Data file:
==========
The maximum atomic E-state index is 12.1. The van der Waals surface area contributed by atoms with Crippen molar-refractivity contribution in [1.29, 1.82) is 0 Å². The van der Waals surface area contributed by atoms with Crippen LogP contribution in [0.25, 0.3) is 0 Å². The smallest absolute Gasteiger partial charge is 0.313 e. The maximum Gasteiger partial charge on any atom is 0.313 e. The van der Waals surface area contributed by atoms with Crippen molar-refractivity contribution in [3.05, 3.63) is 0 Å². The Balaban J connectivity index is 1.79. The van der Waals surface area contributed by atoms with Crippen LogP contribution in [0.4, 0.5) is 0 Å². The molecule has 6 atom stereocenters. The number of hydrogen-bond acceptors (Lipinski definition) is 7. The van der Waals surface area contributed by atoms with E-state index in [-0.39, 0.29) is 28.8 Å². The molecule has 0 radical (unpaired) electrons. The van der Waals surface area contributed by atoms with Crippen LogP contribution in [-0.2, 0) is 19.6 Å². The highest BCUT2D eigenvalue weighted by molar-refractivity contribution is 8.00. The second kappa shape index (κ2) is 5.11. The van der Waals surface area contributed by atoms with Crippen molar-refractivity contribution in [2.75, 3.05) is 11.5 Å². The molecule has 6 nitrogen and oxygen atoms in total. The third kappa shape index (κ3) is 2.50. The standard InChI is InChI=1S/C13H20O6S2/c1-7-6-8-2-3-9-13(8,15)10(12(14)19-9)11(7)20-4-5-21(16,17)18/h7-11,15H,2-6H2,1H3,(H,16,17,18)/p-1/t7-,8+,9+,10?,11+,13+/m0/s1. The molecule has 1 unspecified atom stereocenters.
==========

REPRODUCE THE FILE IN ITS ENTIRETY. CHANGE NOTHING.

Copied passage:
The maximum atomic E-state index is 12.1. The van der Waals surface area contributed by atoms with Crippen molar-refractivity contribution in [1.29, 1.82) is 0 Å². The van der Waals surface area contributed by atoms with Crippen LogP contribution in [0.25, 0.3) is 0 Å². The smallest absolute Gasteiger partial charge is 0.313 e. The maximum Gasteiger partial charge on any atom is 0.313 e. The van der Waals surface area contributed by atoms with Crippen molar-refractivity contribution in [3.05, 3.63) is 0 Å². The Balaban J connectivity index is 1.79. The van der Waals surface area contributed by atoms with Crippen LogP contribution in [0.4, 0.5) is 0 Å². The molecule has 6 atom stereocenters. The number of hydrogen-bond acceptors (Lipinski definition) is 7. The van der Waals surface area contributed by atoms with E-state index in [-0.39, 0.29) is 28.8 Å². The molecule has 0 radical (unpaired) electrons. The van der Waals surface area contributed by atoms with Crippen LogP contribution in [-0.2, 0) is 19.6 Å². The highest BCUT2D eigenvalue weighted by molar-refractivity contribution is 8.00. The second kappa shape index (κ2) is 5.11. The van der Waals surface area contributed by atoms with Crippen molar-refractivity contribution in [2.75, 3.05) is 11.5 Å². The molecule has 6 nitrogen and oxygen atoms in total. The third kappa shape index (κ3) is 2.50. The standard InChI is InChI=1S/C13H20O6S2/c1-7-6-8-2-3-9-13(8,15)10(12(14)19-9)11(7)20-4-5-21(16,17)18/h7-11,15H,2-6H2,1H3,(H,16,17,18)/p-1/t7-,8+,9+,10?,11+,13+/m0/s1. The molecule has 1 unspecified atom stereocenters.